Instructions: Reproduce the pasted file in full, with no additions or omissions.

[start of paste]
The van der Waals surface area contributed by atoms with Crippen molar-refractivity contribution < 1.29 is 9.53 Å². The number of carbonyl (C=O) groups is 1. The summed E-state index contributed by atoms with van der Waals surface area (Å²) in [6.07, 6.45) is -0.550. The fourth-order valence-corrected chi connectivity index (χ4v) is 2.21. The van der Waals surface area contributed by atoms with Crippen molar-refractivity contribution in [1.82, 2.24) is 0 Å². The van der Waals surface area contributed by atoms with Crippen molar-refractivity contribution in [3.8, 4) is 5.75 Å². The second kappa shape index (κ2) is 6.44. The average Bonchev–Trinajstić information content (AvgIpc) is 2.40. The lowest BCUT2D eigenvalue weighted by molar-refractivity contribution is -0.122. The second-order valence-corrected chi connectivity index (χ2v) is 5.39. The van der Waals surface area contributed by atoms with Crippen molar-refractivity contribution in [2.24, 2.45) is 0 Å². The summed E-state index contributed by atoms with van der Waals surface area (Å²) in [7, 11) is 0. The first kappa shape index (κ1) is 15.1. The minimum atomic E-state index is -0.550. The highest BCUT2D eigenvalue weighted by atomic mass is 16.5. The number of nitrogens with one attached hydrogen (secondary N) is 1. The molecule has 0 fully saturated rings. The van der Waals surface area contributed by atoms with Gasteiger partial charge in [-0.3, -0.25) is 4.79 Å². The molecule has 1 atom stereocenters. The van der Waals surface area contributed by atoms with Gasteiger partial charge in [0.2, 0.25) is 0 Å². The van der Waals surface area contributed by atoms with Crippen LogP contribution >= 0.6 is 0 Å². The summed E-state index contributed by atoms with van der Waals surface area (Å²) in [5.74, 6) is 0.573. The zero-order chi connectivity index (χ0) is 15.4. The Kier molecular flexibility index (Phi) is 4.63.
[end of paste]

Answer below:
The van der Waals surface area contributed by atoms with Crippen molar-refractivity contribution < 1.29 is 9.53 Å². The number of carbonyl (C=O) groups is 1. The summed E-state index contributed by atoms with van der Waals surface area (Å²) in [6.07, 6.45) is -0.550. The fourth-order valence-corrected chi connectivity index (χ4v) is 2.21. The van der Waals surface area contributed by atoms with Crippen molar-refractivity contribution in [1.82, 2.24) is 0 Å². The van der Waals surface area contributed by atoms with Crippen molar-refractivity contribution in [3.8, 4) is 5.75 Å². The second kappa shape index (κ2) is 6.44. The average Bonchev–Trinajstić information content (AvgIpc) is 2.40. The lowest BCUT2D eigenvalue weighted by molar-refractivity contribution is -0.122. The second-order valence-corrected chi connectivity index (χ2v) is 5.39. The van der Waals surface area contributed by atoms with Crippen molar-refractivity contribution in [2.24, 2.45) is 0 Å². The summed E-state index contributed by atoms with van der Waals surface area (Å²) in [7, 11) is 0. The first kappa shape index (κ1) is 15.1. The minimum atomic E-state index is -0.550. The highest BCUT2D eigenvalue weighted by atomic mass is 16.5. The number of nitrogens with one attached hydrogen (secondary N) is 1. The molecule has 0 fully saturated rings. The van der Waals surface area contributed by atoms with Gasteiger partial charge in [-0.3, -0.25) is 4.79 Å². The molecule has 1 atom stereocenters. The van der Waals surface area contributed by atoms with Gasteiger partial charge in [0.2, 0.25) is 0 Å². The van der Waals surface area contributed by atoms with Crippen LogP contribution >= 0.6 is 0 Å². The summed E-state index contributed by atoms with van der Waals surface area (Å²) in [5.74, 6) is 0.573. The zero-order chi connectivity index (χ0) is 15.4. The Kier molecular flexibility index (Phi) is 4.63.